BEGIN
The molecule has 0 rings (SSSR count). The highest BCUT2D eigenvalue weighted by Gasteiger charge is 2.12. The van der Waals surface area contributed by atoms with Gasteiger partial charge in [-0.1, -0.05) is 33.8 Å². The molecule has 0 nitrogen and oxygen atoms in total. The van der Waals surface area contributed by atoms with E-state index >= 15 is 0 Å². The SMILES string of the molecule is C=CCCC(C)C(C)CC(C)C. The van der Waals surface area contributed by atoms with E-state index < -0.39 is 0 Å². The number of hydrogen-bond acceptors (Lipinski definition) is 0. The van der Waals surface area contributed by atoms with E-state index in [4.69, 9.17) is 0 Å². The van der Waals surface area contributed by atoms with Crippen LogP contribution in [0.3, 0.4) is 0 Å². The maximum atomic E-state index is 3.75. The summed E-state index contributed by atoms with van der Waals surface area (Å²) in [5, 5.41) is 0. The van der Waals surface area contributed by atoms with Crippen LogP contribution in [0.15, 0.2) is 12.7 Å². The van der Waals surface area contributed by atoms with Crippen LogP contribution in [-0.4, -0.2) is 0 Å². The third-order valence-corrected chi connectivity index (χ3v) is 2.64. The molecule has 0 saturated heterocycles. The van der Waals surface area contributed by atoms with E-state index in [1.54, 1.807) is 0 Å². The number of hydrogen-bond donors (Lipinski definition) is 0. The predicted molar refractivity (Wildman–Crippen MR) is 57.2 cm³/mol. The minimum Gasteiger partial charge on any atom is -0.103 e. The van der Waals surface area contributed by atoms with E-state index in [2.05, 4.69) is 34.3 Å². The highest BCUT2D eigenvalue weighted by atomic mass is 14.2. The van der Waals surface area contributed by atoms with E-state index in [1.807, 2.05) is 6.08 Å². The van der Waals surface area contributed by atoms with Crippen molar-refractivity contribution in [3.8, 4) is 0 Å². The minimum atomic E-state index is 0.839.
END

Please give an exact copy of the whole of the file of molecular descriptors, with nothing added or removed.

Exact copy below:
The molecule has 0 rings (SSSR count). The highest BCUT2D eigenvalue weighted by Gasteiger charge is 2.12. The van der Waals surface area contributed by atoms with Gasteiger partial charge in [-0.1, -0.05) is 33.8 Å². The molecule has 0 nitrogen and oxygen atoms in total. The van der Waals surface area contributed by atoms with E-state index >= 15 is 0 Å². The SMILES string of the molecule is C=CCCC(C)C(C)CC(C)C. The van der Waals surface area contributed by atoms with E-state index < -0.39 is 0 Å². The number of hydrogen-bond acceptors (Lipinski definition) is 0. The van der Waals surface area contributed by atoms with E-state index in [4.69, 9.17) is 0 Å². The van der Waals surface area contributed by atoms with Crippen LogP contribution in [0.3, 0.4) is 0 Å². The maximum atomic E-state index is 3.75. The summed E-state index contributed by atoms with van der Waals surface area (Å²) in [5, 5.41) is 0. The van der Waals surface area contributed by atoms with Crippen LogP contribution in [0.15, 0.2) is 12.7 Å². The van der Waals surface area contributed by atoms with Crippen LogP contribution in [-0.4, -0.2) is 0 Å². The third-order valence-corrected chi connectivity index (χ3v) is 2.64. The molecule has 0 saturated heterocycles. The van der Waals surface area contributed by atoms with E-state index in [1.54, 1.807) is 0 Å². The number of hydrogen-bond donors (Lipinski definition) is 0. The predicted molar refractivity (Wildman–Crippen MR) is 57.2 cm³/mol. The minimum Gasteiger partial charge on any atom is -0.103 e. The van der Waals surface area contributed by atoms with E-state index in [2.05, 4.69) is 34.3 Å². The highest BCUT2D eigenvalue weighted by atomic mass is 14.2. The van der Waals surface area contributed by atoms with E-state index in [1.807, 2.05) is 6.08 Å². The van der Waals surface area contributed by atoms with Crippen molar-refractivity contribution in [3.8, 4) is 0 Å². The minimum atomic E-state index is 0.839.